2.  Be grateful and think positively. Remembering those things for which we are grateful relax the mind and body. “Positive thinking releases chemicals that help with digestion, euphoria, relaxation, and overall well-being.”

3.  Laugh. In addition to being contagious, laughing for 10 minutes a day will do amazing things for the entire body. It can “increase circulation,” release ‘happy’ chemicals, reduce stress, help the heart, and even burn calories.”

4.  Sit in silence. Putting 10 to 30 minutes aside to do this can help clear your thoughts and help make you more relaxed as the day wears on and stress rises. You do not have to meditate; you can visualize your goals for the day, focusing on your personal needs.

5.  Take a 15-20 minute walk outside. Getting into the fresh air and sunshine and away from your computer, phone, and work environment can “calm you and clear your thinking.”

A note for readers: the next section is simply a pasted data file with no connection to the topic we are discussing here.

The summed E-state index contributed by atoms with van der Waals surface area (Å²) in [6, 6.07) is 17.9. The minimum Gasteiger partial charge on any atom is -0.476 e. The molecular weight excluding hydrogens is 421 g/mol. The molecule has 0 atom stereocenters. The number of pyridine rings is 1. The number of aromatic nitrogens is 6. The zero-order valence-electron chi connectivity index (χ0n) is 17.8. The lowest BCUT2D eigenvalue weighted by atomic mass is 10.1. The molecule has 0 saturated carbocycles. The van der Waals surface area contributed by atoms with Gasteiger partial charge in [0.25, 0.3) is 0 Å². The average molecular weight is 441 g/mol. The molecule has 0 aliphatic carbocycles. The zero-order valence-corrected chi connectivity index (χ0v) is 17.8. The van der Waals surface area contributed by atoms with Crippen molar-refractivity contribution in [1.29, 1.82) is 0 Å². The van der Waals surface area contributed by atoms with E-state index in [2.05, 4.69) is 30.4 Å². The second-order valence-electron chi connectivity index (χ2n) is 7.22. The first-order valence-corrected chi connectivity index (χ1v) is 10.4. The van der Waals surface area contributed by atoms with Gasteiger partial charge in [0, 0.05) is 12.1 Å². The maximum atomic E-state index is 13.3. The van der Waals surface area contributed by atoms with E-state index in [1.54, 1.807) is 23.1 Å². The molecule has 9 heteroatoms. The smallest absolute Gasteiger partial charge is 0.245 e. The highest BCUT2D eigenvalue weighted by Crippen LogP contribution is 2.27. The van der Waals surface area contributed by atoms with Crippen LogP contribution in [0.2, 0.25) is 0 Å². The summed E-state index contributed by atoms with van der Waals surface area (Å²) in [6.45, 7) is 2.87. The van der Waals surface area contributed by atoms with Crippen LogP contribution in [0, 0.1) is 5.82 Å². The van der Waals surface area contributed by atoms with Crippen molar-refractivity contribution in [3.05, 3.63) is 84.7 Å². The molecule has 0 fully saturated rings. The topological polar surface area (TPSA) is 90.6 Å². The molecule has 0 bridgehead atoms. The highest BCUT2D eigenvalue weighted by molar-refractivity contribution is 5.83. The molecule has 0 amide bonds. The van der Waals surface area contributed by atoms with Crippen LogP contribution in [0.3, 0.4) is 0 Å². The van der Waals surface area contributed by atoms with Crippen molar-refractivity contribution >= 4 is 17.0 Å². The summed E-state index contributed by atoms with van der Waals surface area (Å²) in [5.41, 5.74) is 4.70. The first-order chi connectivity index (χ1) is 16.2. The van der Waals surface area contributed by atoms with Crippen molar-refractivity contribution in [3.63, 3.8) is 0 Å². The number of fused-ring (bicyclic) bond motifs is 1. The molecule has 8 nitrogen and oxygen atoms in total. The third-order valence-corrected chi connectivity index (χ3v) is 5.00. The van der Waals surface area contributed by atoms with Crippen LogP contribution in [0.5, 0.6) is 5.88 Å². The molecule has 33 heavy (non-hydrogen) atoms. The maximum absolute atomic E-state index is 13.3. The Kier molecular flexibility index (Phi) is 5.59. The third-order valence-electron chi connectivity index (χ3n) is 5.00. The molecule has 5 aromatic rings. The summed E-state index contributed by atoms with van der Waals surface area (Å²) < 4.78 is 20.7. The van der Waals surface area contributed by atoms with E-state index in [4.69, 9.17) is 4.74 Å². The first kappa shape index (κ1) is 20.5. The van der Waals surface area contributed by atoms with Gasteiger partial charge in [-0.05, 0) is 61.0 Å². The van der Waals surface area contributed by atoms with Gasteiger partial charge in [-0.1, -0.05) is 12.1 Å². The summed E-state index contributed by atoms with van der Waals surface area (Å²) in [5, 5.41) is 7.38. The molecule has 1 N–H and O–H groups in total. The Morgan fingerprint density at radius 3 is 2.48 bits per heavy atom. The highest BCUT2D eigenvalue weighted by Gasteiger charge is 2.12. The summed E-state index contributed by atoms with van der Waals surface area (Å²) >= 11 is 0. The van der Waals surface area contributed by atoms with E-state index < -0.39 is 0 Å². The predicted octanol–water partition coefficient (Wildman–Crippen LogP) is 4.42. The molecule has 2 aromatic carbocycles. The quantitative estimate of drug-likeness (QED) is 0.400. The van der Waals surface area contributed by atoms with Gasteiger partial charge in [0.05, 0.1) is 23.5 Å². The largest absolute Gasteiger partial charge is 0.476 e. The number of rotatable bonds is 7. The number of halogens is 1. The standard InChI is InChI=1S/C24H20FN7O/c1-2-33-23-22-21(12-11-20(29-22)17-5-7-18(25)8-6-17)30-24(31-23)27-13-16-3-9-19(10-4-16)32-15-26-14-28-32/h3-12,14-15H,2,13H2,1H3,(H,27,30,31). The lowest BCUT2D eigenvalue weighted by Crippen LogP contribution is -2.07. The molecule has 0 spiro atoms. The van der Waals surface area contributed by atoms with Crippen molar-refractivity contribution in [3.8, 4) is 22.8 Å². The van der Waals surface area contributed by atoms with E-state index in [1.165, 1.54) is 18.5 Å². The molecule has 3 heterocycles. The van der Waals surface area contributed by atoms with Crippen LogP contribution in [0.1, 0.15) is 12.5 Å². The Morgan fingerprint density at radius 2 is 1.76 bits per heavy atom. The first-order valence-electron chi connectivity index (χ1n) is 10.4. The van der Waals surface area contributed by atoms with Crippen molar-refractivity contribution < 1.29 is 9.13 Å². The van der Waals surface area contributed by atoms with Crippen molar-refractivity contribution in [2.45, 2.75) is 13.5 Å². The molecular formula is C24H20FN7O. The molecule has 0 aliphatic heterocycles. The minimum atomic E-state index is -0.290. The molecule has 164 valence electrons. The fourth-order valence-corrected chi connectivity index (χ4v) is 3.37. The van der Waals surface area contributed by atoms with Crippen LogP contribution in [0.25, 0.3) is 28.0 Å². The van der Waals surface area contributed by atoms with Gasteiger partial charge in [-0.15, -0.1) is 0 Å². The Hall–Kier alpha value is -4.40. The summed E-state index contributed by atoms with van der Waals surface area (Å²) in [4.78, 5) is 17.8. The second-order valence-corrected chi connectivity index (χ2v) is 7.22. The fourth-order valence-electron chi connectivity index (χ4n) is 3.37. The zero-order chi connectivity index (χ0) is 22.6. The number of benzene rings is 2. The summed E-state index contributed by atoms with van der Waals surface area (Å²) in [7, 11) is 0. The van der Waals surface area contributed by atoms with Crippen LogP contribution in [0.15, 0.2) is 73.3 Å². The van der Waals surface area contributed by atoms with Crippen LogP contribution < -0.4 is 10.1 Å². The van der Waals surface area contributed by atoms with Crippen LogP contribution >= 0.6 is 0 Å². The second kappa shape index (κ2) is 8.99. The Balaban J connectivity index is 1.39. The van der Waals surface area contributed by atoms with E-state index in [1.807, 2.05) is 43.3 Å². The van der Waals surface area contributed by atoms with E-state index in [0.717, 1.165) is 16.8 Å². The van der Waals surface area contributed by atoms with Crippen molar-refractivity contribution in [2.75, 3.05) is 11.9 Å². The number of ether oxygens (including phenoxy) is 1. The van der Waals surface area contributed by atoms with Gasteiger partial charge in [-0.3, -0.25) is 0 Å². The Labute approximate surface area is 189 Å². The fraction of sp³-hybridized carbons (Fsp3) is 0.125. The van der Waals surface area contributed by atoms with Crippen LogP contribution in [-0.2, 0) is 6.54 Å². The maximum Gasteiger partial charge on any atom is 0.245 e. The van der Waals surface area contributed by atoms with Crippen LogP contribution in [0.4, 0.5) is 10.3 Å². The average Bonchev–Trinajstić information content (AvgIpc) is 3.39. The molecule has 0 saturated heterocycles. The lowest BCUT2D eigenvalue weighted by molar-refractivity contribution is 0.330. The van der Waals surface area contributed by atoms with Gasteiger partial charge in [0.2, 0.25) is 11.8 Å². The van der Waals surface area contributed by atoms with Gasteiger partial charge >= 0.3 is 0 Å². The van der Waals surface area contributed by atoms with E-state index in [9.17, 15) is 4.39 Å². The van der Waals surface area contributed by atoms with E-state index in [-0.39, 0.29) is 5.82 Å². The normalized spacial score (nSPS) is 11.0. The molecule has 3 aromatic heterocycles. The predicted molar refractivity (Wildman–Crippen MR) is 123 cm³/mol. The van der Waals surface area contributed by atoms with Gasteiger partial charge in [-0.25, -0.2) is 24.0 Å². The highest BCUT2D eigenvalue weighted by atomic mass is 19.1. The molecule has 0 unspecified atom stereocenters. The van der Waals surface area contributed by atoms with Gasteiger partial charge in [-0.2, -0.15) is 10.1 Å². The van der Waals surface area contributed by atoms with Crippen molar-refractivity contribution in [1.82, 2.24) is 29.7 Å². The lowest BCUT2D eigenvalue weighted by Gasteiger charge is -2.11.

Flaxseed. It contains the Omega-3 fatty acid known alpha-linolenic acid (ALA), soluble fiber, and lignans (plant estrogens). Flaxseed may improve heart health by lowering blood pressure, inflammation, and blood triglyceride levels and by helping to prevent clots from forming in some arteries.

Note: Some of the functions attributed to ALA (also referred to as lipoic acid or thioctic acid) are involvement with metabolizing carbohydrates, fighting free radicals, regenerating other antioxidants in the body (vitamin C, vitamin E, glutathione), increasing blood flow to the nerve cells, preventing toxicity from metals (mercury), chemicals, and drugs; preventing tissue damage after radiation exposure; boosting the immune system; improving insulin sensitivity; and improving blood vessels. David Juan, MD, Doctors Health Press e-bulletin, Aug 31, 2011.